With reference to FIG. 2, a patterned masking layer 12 comprised of, for example, photoresist material, is formed above the active layer 10C. Thereafter, an ion implantation process, as indicated by the arrows 14, is performed to form an N-type doped region 15 in the active layer 10C. A variety of dopant materials may be employed to form the N-type doped region 15, e.g., phosphorous, arsenic, etc. In one illustrative embodiment, the ion implantation process 14 is performed using antimony (Sb) as the dopant material at a dopant concentration of approximately 21015 ions/cm2 and at an energy level of approximately 80 keV. Thereafter, the patterned layer of photoresist 12 is removed. Thereafter, an anneal process is performed to activate and drive-in the doped region 15 such that it extends throughout the entire depth of the active layer 10C, as indicated in FIG. 3.

Next, as shown in FIG. 3, another patterned masking layer 16 is formed above the active layer 10C. Then, an ion implantation process, as indicated by the arrows 18, is performed to form an N+ doped region 20 in the active layer 10C. A variety of dopant materials may be used to form the doped region 20. In one illustrative embodiment, the ion implantation process 18 is performed using phosphorous as the dopant material at a dopant dose of approximately 21014 ions/cm2 and at an implant energy level of approximately 100 keV. As will be recognized by those skilled in the art, the implant region 20 may be a so-called sinker implant. The purpose of the implant region 20 is to ensure good electrical contact with the doped region 15.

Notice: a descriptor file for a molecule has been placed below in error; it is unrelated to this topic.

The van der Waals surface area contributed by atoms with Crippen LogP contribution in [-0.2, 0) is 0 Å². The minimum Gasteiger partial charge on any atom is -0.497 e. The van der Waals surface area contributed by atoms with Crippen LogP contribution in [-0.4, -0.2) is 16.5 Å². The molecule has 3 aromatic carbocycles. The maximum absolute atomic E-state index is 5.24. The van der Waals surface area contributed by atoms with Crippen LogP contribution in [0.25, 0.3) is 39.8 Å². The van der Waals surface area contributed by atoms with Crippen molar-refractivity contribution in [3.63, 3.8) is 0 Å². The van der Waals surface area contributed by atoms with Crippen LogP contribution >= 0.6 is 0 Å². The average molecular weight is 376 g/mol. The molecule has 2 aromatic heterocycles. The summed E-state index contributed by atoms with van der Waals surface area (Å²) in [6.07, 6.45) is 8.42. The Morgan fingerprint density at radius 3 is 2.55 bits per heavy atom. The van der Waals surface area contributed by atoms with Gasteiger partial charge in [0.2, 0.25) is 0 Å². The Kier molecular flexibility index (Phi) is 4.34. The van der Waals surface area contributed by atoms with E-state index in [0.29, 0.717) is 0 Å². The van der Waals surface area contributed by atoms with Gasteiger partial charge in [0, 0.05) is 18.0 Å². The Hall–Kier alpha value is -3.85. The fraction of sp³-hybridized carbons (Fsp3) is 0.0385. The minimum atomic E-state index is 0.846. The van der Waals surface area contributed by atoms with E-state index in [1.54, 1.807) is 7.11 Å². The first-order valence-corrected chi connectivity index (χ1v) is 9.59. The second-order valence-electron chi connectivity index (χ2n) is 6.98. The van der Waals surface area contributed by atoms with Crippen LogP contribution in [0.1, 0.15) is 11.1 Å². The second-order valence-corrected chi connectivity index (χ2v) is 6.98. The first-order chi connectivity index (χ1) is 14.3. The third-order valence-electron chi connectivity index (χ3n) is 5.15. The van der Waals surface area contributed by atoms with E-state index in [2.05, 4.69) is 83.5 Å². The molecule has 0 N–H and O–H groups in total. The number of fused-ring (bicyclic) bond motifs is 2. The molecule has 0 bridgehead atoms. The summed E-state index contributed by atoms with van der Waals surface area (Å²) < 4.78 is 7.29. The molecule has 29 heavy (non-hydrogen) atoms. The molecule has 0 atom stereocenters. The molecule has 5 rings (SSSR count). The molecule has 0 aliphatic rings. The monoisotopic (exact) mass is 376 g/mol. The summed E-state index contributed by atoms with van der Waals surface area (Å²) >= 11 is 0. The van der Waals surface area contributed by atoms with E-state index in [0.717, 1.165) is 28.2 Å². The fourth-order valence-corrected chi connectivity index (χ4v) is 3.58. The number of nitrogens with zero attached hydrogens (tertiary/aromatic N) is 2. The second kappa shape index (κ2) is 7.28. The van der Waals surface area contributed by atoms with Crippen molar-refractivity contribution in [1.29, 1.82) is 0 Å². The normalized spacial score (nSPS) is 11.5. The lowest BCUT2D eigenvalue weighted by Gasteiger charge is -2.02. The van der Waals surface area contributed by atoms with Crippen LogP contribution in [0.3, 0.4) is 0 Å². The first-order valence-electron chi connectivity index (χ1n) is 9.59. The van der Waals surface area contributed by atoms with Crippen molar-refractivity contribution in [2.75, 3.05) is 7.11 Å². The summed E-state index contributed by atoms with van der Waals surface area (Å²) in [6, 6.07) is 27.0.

FIGS. 4 and 5 depict an illustrative process flow for forming a P+ buried layer for the integrated circuit device described herein. As shown therein, after the masking layer 16 is removed, another patterned masking layer 22 is formed above the active layer 10C. Then, an ion implantation process, as indicated by the arrows 24, is performed to form a P+ doped region 26 in the active layer 10C. The ion implantation process 24 may be performed with a variety of dopant materials. In one illustrative embodiment, the ion implantation process 24 is performed using boron at a dopant dose of approximately 71014 ions/cm2 and at an energy level of approximately 55 keV. FIG. 5 depicts the device after the masking layer 22 has been removed and an anneal process has been performed to drive-in the doped region 26.

Next, as indicated in FIG. 6, a first epitaxial silicon layer 28 is deposited above the active layer 10C. The first layer of epitaxial silicon 28 may be formed using a variety of known techniques and equipment. The first layer of epitaxial silicon 28 may be doped with an N-type dopant material, and it may have a resistivity of approximately 15 ohm-cm. The thickness of the first layer of epitaxial silicon 28 may vary depending upon the particular application. In one illustrative embodiment, intended for a device voltage level of approximately 150 volts, the first layer of epitaxial silicon 28 may have a thickness that ranges from approximately 12-18 microns. In one particularly illustrative embodiment, the first layer of epitaxial silicon 28 has a thickness of approximately 15 microns. Note that, during the process of forming the first layer of epitaxial silicon 28, the doped regions 15, 20 and 26 tend to migrate into the first layer of epitaxial silicon 28 due to the heat of the deposition process.